Dance, News & Commentary

A Dancer’s guide for balance in life and art

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Achieving balance, or at least striving for it is usually regarded as a sign of maturity. For Luanne Hyson, who is the founder and artistic director as well as a principal dancer at the independent Melbourne-based dance company DanceBourne Arts, a desire for balance motivates the approach taken to her art.

In practical terms, says Hyson, balance for DanceBourne Arts involves bringing together classical and contemporary styles as well as featuring professional dancers, choreographers and composers representing all ages and career stages.

Balance is also the title Hyson has given to a new series of three original dance pieces created by leading members of the company. The choreography in each piece emphasises a mature female perspective. The Balance series features original music developed specifically for the pieces by several younger male composers.

In keeping with the company’s collective ethos, each piece is both personal to the dancer who created it and at the same time is the result of extensive workshopping and an intensive process of collaboration.

Hyson herself originated the first piece in the series, entitled Balancé, which she says draws on her training as a young student at the School of American Ballet in New York, and her subsequent experience as a dancer over more than a decade attached to several ballet companies in the US and Europe. “I wanted to choreograph a piece with female dancers en pointe to music I know and adore using the movements and style in which I was trained.”

“This unique style is known as the Balanchine technique, named after George Balanchine. While I was studying I was fortunate to view the New York City Ballet in action and saw most of his ballets performed by huge ballet stars. All this remains in my mind especially the great work Serenade, an absolute masterpiece that was choreographed in 1934 and which was his first work after he immigrated to the US using only students from the School of American Ballet.”

“The first movement of my piece Balancé is prompted by the same famous waltz by Tchaikovsky that Balanchine used in Serenade. Balancé is the classical ballet term for a waltz step that goes down-up-down so there are three movements just like my piece. A balancé is one of the most beautiful as well as most utilised steps in ballet and can be executed in so many different ways.”

“In my piece we only technically use balancé during the very first steps as a group and once as a pair in the second movement. There is, however, a suggestion and feel of a waltz all the way through”.

While she believes that a classical training is vital, it is also the ideal point of departure in creating something new and original.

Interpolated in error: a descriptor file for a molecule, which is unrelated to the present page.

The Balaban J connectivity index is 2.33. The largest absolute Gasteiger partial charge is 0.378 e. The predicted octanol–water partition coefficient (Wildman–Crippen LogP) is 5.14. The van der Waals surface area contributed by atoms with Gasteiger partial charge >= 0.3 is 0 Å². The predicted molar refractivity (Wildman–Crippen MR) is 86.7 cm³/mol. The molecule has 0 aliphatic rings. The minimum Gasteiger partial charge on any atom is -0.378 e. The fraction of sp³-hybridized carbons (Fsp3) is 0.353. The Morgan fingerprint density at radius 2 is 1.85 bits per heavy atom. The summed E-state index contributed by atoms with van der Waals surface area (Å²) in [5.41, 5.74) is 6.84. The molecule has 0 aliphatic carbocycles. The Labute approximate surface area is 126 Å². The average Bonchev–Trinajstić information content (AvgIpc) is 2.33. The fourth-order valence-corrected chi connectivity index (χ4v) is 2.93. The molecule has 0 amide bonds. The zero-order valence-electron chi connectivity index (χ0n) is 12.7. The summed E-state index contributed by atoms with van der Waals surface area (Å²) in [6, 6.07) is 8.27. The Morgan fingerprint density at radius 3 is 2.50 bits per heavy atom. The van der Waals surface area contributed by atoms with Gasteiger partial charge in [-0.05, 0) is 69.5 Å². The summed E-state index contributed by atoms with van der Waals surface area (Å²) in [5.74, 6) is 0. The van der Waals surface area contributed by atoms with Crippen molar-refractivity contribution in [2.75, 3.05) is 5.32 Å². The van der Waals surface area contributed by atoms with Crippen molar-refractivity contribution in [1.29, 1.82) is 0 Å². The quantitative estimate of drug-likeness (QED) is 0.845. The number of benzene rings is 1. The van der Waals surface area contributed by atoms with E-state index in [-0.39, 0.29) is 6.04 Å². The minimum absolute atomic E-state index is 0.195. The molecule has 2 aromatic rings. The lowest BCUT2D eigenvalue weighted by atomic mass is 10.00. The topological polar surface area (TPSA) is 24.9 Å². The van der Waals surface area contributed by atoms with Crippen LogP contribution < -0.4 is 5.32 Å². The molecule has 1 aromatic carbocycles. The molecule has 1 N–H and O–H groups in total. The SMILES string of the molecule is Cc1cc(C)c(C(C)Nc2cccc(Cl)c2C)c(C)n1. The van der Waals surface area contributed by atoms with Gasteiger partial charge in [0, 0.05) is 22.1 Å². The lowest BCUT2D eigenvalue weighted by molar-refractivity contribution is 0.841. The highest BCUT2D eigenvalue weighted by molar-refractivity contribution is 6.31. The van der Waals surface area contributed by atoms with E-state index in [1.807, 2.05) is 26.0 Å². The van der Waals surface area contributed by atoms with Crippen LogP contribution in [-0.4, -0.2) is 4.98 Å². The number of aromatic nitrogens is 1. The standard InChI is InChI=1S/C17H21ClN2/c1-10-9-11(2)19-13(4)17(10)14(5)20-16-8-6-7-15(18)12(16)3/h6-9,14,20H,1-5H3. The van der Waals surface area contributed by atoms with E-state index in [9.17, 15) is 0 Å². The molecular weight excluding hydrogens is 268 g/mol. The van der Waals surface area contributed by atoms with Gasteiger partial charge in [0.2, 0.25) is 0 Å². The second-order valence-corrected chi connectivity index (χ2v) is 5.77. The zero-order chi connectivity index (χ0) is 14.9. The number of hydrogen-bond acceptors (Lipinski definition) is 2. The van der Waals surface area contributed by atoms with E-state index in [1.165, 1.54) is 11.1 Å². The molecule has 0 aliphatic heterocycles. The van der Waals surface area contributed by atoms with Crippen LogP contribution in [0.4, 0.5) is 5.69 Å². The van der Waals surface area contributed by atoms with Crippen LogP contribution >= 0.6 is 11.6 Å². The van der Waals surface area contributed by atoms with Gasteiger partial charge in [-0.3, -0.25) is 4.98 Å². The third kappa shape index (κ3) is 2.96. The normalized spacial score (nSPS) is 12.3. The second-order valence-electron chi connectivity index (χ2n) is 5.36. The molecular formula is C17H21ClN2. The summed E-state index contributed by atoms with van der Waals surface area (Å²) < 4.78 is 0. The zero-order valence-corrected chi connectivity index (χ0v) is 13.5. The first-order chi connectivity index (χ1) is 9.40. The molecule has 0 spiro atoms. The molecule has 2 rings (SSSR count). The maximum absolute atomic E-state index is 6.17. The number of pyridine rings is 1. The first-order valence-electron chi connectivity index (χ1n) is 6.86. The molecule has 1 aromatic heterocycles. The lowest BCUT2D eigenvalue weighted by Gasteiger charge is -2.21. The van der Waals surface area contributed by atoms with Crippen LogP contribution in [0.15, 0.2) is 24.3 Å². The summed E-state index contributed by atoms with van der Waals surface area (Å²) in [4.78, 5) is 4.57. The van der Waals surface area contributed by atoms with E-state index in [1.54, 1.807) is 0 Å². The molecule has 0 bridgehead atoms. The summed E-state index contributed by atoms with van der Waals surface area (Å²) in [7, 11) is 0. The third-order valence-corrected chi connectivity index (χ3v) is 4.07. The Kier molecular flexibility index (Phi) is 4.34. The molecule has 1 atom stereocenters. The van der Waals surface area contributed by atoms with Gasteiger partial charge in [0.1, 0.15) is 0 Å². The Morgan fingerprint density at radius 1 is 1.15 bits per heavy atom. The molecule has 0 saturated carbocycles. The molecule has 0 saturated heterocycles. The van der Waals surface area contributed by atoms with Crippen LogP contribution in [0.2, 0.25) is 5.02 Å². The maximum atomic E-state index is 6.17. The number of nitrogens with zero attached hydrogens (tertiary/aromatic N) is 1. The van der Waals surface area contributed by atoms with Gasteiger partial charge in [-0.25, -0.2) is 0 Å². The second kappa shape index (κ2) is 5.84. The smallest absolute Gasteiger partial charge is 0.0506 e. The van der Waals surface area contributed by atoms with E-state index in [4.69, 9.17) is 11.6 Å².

The other two pieces in the Balance series – each of which was also created by an experienced professional dancer – take a similarly reflective approach, says Hyson.

“Kathleen Skipp has drawn inspirations from her aesthetic response to the ebb and flow of changing seasons. Her work, Lunar Tide, refers to the cyclic and seasonal effects of the natural environment with core themes of change and recurrence.”

The third piece, I Cried Once When the Snow Stopped Falling, which was choreographed and is principally performed by Rain Francis, tells the story she saw reported in the New Zealand media of a man who had died alone and seemingly friendless.

“Among his papers and personal effects were journals of poetry and reflections on the changing seasons. The choreography and music evoke moments of joy and also extreme longing in an isolated yet contemplative life”, explains Hyson.

In addition to highlighting the insights that an experienced dancer’s outlook can bring to choreography and performance, Hyson says she wants to show the audience that the old and the new in dance are not mutually exclusive. While she believes that a classical training is vital, it is also the ideal point of departure in creating something new and original.

“In Melbourne, unfortunately, there appears to be a divide between those dancers labelled classical and those labelled contemporary. Often, it seems, the two don’t mix, understand or appreciate each another. In this program, I am trying to bring them together on the same evening so there is something for everyone in the audience and to demonstrate they can balance one another”.

Balancé, the first work in the Balance series presented by DanceBourne Arts, premieres at The Clocktower Centre in Moonee Ponds in Melbourne on Sunday, July 10.

[box]Main image:(L-R) Chiara Ferri, Beatrice Ramsay, Jarrah McArthur, Luanne Hyson.
Photo by White Space Photographic Studio. [/box]

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